Many of us struggle to visualize how a piece of furniture will look once it’s received its new finish. While the transformation can be exciting, there’s also the risk of disappointment if the final product doesn’t match our expectations. On top of this is the possibility that it won’t fit in with the rest of our furniture the way we hoped it would, or that the finish will lose its luster faster than promised.
All these different factors play into the selection process for the perfect finish for your furniture. To help you reach a decision that will give you the results you want, consider these factors.
Wood finishes protect your furniture in many ways—not just from scratches, but from sunlight and moisture, too. That said, some finishes offer more protection than others. A wipe-on, oil-based finish, for instance, will impart a warm tone to your wood. However, it will do little to protect it against dings and scratches. On the other end of the spectrum, a more brittle paint finish might not be appropriate in situations where it could chip or flake—such as on a surface for food preparation.
There’s nothing like a good stain for bringing out the unique characteristics of a beautiful piece of furniture. If your piece is in good condition and of high-quality wood, do it justice by choosing a finish that enhances the natural beauty of the wood. Even a damaged piece of furniture can often be restored enough to benefit from the right finish.
However, for heavily damaged or low-quality pieces, paint is probably the easiest choice and the most cost-effective. While an experienced refinisher can do a lot to restore a piece and prepare it for finishing, this process can be time consuming and may not be worth the effort.
Some of us have eclectic tastes. We want to choose the best finish for the piece itself, because that’s more important to us than how it fits in with the rest of our homes. However, most of us have broad styles that we want our furniture to conform to—all dark wood or all light; high gloss or matte; painted or natural. Varnish can only go so far to change the coloring of your wood, so be sure to choose a stain that is in keeping with the wood’s natural characteristics.
Most oil-based finishes will leave a slight amber tint to the wood that will grow stronger with time. This is a beautiful and desirable effect in dark woods, because it adds to their rich tone. However, on lighter woods, the amber tone might not be the effect you want. You can use a water-based varnish for a clear finish. These usually look cloudy in the can, but they are clear when finished and have a short drying time.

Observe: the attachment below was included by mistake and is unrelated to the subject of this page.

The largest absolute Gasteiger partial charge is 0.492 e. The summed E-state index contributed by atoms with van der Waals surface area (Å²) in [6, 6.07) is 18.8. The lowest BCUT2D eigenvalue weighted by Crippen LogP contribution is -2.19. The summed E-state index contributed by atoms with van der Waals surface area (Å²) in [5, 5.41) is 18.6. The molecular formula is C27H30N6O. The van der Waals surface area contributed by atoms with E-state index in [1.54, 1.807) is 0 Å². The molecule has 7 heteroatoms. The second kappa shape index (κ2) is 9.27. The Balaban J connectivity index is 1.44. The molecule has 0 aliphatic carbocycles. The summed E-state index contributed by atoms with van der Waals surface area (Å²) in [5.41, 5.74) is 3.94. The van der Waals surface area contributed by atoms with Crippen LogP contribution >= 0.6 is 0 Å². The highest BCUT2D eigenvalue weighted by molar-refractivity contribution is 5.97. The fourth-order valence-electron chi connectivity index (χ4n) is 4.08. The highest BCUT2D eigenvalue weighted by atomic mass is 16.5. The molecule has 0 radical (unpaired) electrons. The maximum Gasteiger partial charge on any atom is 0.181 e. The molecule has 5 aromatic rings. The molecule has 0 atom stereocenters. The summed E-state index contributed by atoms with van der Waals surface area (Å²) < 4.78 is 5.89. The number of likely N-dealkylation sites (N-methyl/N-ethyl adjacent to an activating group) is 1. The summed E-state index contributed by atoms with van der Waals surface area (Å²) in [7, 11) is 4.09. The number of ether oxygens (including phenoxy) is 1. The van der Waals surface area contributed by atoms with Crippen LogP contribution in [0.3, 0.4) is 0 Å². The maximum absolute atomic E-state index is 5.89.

There’s a saying among woodworkers: measure twice, cut once. The same can be said of applying finishing. Once you’ve reached the end of your project, it’s important to test your finish before applying it to be sure it will have the effect you’re looking for. Test the style of the finish and the number of coats you want to see what the final effect will be.
Unless you’ve built the piece yourself, it’s unlikely you’ll have a scrap of wood lying around exactly the same as that used for your furniture. However, you do have two options. The first is to test your finish on a part of the piece that no one will see. This could be the underside of one of the pieces, or a part that will be against a wall. So long as the piece you test is of the same wood as the rest, it will give you a good idea for what the finish will look like. If this is not possible, then the best you can do is to find a piece of wood of the same variety and of similar quality. If your furniture is made from pine, test it on a piece of pine, and if it is made from maple, test a piece of maple.
Our experience refurbishing furniture has given us a lot of perspective on how to choose the most appropriate finish for a piece. We can work with you to select a finish for your furniture that will take into account its history, the unique qualities of the wood, and its place in your home. If you would like help refurbishing a piece, contact us today for a consultation.